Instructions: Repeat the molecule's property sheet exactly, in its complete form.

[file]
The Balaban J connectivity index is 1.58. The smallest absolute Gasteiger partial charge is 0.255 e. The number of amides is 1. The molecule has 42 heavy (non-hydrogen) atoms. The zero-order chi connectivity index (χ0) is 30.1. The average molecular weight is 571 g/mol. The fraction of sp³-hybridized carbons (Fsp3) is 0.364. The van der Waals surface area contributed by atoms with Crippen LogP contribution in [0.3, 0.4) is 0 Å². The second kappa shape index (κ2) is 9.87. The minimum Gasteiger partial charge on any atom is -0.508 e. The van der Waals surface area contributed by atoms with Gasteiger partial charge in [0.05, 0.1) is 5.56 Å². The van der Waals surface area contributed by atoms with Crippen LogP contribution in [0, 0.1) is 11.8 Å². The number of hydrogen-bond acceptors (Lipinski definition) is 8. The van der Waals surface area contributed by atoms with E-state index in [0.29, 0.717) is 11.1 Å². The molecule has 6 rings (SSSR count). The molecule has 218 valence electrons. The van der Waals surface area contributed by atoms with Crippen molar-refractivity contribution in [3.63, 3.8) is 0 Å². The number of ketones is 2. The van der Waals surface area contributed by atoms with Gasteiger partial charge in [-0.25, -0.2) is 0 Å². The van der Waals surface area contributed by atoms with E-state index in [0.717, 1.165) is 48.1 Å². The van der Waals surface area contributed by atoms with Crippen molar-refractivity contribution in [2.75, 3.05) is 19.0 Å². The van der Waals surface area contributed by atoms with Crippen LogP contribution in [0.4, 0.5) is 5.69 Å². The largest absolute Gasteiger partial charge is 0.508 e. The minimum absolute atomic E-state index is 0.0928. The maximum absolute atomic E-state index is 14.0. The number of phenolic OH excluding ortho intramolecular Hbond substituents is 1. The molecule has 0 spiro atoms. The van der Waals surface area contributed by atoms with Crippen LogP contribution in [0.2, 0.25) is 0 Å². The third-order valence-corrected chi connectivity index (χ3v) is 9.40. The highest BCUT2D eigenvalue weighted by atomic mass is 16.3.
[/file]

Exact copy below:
The Balaban J connectivity index is 1.58. The smallest absolute Gasteiger partial charge is 0.255 e. The number of amides is 1. The molecule has 42 heavy (non-hydrogen) atoms. The zero-order chi connectivity index (χ0) is 30.1. The average molecular weight is 571 g/mol. The fraction of sp³-hybridized carbons (Fsp3) is 0.364. The van der Waals surface area contributed by atoms with Crippen LogP contribution in [0.3, 0.4) is 0 Å². The second kappa shape index (κ2) is 9.87. The minimum Gasteiger partial charge on any atom is -0.508 e. The van der Waals surface area contributed by atoms with Gasteiger partial charge in [0.05, 0.1) is 5.56 Å². The van der Waals surface area contributed by atoms with Crippen LogP contribution in [0, 0.1) is 11.8 Å². The number of hydrogen-bond acceptors (Lipinski definition) is 8. The van der Waals surface area contributed by atoms with E-state index in [0.29, 0.717) is 11.1 Å². The molecule has 6 rings (SSSR count). The molecule has 218 valence electrons. The van der Waals surface area contributed by atoms with Crippen molar-refractivity contribution in [3.63, 3.8) is 0 Å². The number of ketones is 2. The van der Waals surface area contributed by atoms with Gasteiger partial charge in [-0.25, -0.2) is 0 Å². The van der Waals surface area contributed by atoms with E-state index in [0.717, 1.165) is 48.1 Å². The van der Waals surface area contributed by atoms with Crippen molar-refractivity contribution in [2.75, 3.05) is 19.0 Å². The van der Waals surface area contributed by atoms with Crippen LogP contribution in [0.4, 0.5) is 5.69 Å². The largest absolute Gasteiger partial charge is 0.508 e. The minimum absolute atomic E-state index is 0.0928. The maximum absolute atomic E-state index is 14.0. The number of phenolic OH excluding ortho intramolecular Hbond substituents is 1. The molecule has 0 spiro atoms. The van der Waals surface area contributed by atoms with Crippen LogP contribution in [0.2, 0.25) is 0 Å². The third-order valence-corrected chi connectivity index (χ3v) is 9.40. The highest BCUT2D eigenvalue weighted by atomic mass is 16.3.